So, if I try to summarize everything, first you feel; secondly, the signal goes through three levels of neuron up to the brain; thirdly, the signal is interpreted by the brain; fourthly, the signal is tuned by the brain and lastly it is sent back to the appropriate location to create a reaction. Normally, it takes all those steps to induce pain, but there are some cases where the pain seems to appear out of thin air. That pain is often said to be neuropathic. Where signals are generated in the absence of stimulus detection which is common in chronic muscular diseases. 

Reversely, there is another disease that leads to the inability to generate pain. Doesn’t that sound wonderful, right? People affected by congenital insensitivity to pain with anhidrosis (CIPA) would disagree. Pain is a protective mechanism that forces you to have a reaction when faced to a potentially harmful stimulus. Without pain, most people with CIPA will die before the age of 25. They usually end up burning themselves seriously, biting off their tongues or scratching to the bone, which could eventually lead to infection, which can also lead to death. These are only examples of things that may happen to you without the ability to generate pain. Pain is so important since it is there to avoid putting yourself under unnecessary harm. 

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Pain can also be split into two categories: acute and chronic. We talk about acute pain when dealing with a situation that is sudden and ephemeral (that doesn’t last in time). In contrast, we talk about chronic pain when it’s persistent in time, usually more than three months. So all previously mentioned pain examples were actually all acute, apart from chronic muscular disease. It’s neuropathic nature which tends to be difficult to treat, renders it a chronic disorder. Fibromyalgia is a good example for this, to learn more read Bring Up Fibromyalgia. 

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Now to avoid pain you have different strategies. You can simply take some analgesics like acetaminophen (Tylenol) or ibuprofen (Advil), and if the pain is really intense, morphine. There is also the placebo effect that is really strong in helping face pain. Grabbing your foot when you hit it also greatly helps since it creates some natural inhibition of the pain through a process called the gate control theory. Mindfulness has also been shown to be helpful by redirecting our attention to external stimuli. Obsessing over our pain is detrimental. At best, it blocks the downregulation of the pain and at worst it promotes its upregulation.

Now that you know where pain comes from, my advice to you is to accept it, to cherish it, to listen to it and to respond to it with kindness. Pain is a necessary evil that is an intricate part of life. Whenever you feel pain, remember that you are living, and most important, that you are living science. 

I thank you infinitely for reading this post and if you would like to know more about the mysteries that surround us, please join my subscription list to keep up with my newest content. If you have any questions, please add them to the comment section and I’ll make sure to answer as soon as humanly possible.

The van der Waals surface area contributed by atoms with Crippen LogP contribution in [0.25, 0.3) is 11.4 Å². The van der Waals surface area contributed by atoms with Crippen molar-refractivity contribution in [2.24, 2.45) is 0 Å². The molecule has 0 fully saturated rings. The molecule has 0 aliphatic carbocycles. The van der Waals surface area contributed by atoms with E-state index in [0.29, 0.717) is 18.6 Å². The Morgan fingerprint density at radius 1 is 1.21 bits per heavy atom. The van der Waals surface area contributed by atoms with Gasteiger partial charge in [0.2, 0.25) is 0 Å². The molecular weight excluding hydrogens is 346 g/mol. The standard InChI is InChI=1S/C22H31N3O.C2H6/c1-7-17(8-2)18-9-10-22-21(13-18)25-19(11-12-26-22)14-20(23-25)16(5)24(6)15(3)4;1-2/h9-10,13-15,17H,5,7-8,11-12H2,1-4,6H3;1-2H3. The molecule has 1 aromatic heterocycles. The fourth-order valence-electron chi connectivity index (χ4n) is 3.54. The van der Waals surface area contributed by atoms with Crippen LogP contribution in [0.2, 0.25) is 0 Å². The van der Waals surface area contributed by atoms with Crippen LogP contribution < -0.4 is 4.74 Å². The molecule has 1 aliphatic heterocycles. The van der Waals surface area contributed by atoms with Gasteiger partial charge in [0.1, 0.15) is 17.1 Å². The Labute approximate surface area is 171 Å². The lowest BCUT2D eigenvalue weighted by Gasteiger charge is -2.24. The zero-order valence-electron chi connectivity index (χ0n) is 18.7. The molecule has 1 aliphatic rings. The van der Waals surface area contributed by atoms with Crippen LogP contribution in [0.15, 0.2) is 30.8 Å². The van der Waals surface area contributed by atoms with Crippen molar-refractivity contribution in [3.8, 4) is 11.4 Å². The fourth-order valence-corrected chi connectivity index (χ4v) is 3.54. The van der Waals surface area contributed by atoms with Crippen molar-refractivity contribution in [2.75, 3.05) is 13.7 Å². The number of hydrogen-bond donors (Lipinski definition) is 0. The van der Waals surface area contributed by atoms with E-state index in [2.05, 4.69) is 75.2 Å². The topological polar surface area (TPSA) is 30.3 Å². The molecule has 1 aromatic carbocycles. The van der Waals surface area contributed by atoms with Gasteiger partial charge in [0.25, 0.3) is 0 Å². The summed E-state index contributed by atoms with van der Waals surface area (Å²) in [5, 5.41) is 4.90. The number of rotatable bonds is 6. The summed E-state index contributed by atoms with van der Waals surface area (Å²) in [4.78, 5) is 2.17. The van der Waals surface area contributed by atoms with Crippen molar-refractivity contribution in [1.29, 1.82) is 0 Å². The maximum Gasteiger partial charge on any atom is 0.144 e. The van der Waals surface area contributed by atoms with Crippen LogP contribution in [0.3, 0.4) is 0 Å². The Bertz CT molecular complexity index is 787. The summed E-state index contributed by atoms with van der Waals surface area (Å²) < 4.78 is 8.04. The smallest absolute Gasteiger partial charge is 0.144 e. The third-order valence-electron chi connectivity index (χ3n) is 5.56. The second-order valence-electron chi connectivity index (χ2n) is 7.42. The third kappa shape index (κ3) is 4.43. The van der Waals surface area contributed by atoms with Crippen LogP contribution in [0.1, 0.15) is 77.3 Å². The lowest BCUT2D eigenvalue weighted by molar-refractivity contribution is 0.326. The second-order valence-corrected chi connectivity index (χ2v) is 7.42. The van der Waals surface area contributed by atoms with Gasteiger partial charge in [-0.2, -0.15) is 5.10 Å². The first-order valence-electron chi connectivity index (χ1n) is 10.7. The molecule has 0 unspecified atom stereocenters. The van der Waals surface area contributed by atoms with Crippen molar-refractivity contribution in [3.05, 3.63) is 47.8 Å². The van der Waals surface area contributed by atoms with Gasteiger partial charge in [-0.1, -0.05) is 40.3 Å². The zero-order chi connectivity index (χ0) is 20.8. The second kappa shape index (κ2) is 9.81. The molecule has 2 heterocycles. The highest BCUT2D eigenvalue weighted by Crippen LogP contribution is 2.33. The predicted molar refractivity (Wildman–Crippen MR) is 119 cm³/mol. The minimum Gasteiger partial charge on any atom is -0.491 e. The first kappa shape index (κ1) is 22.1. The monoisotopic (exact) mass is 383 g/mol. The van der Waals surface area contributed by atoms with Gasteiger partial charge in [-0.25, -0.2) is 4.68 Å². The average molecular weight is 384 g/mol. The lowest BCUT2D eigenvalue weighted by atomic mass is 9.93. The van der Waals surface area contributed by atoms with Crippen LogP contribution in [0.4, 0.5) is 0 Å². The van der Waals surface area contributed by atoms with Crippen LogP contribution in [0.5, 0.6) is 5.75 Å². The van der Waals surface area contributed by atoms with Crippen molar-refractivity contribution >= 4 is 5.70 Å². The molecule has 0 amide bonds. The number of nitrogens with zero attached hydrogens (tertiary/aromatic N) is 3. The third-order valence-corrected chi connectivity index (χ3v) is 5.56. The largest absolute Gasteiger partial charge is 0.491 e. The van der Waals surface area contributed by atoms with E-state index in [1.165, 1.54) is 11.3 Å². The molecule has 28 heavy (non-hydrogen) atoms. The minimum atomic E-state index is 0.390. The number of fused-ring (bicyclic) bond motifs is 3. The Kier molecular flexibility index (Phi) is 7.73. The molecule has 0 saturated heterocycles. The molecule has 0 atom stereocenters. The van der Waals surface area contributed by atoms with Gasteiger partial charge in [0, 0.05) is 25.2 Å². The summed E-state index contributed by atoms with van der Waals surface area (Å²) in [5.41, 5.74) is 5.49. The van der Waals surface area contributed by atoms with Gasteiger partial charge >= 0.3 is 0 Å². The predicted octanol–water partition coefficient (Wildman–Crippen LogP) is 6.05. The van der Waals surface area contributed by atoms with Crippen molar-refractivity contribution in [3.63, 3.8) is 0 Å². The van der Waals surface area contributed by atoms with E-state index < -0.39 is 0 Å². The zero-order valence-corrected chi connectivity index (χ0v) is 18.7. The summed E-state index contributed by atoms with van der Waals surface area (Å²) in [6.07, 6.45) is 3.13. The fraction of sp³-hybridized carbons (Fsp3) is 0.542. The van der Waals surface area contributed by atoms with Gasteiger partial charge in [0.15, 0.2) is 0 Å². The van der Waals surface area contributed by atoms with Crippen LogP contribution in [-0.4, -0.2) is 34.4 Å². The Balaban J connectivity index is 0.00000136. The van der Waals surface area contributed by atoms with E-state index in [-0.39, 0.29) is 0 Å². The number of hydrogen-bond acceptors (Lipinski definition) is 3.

Bring Up Intermittent Fasting – What should my eating schedule look like

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Although I was, until most recently, studying the physiology of pain (see Bring Up Pain for more about this topic), it definitely wasn’t the only topic I was interested in. One topic in particular got my attention in the last couple years, Intermittent Fasting or IF. Its many mentions in multiple media platforms was enough to ignite a spark of curiosity, but it was certainly not sufficient enough to have me follow this trend blindfolded. However,  a careful study of the science and its effects from an extensive literature review got me entirely convinced of its benefits. I hate to be a sheep and follow the newest fad, but I have to say that this one might be totally worth trying out.

Being overweight never really felt like a terribly wrong physical state to be in. I like my body and I like that it has led me to have a different perspective on myself. In the last article (Bring Up The Beginning) I’ve mentioned that I was bullied, mainly because I was a full blown nerd, but another reason was my very thin figure. Some people were spreading rumors that I was anorexic. From bad to worst, my family doctor was insisting that I should gain some mass since I was below my intended BMI. However, it was really difficult for me to gain mass. I ate so much, and no, I didn’t purge. Though, I was very athletic, and it was, with hindsight, probably why I could remain so slim.

At the end of high school, I began receiving another type of attention from guys. They started flirting with me. It took me a couple of years to figure out that the only thing they were interested in was my appearance. This realization led me to despise myself, and I then really thought that no one really cared about me. This was definitely the darkest time of my life. Finally, my objective to gain weight finally saw some success and simultaneously I started to date this incredible man that despite my emotionally unstable predisposition was patient and caring. Unconsciously, I started to link gain weight to my potential to be loved and cared for.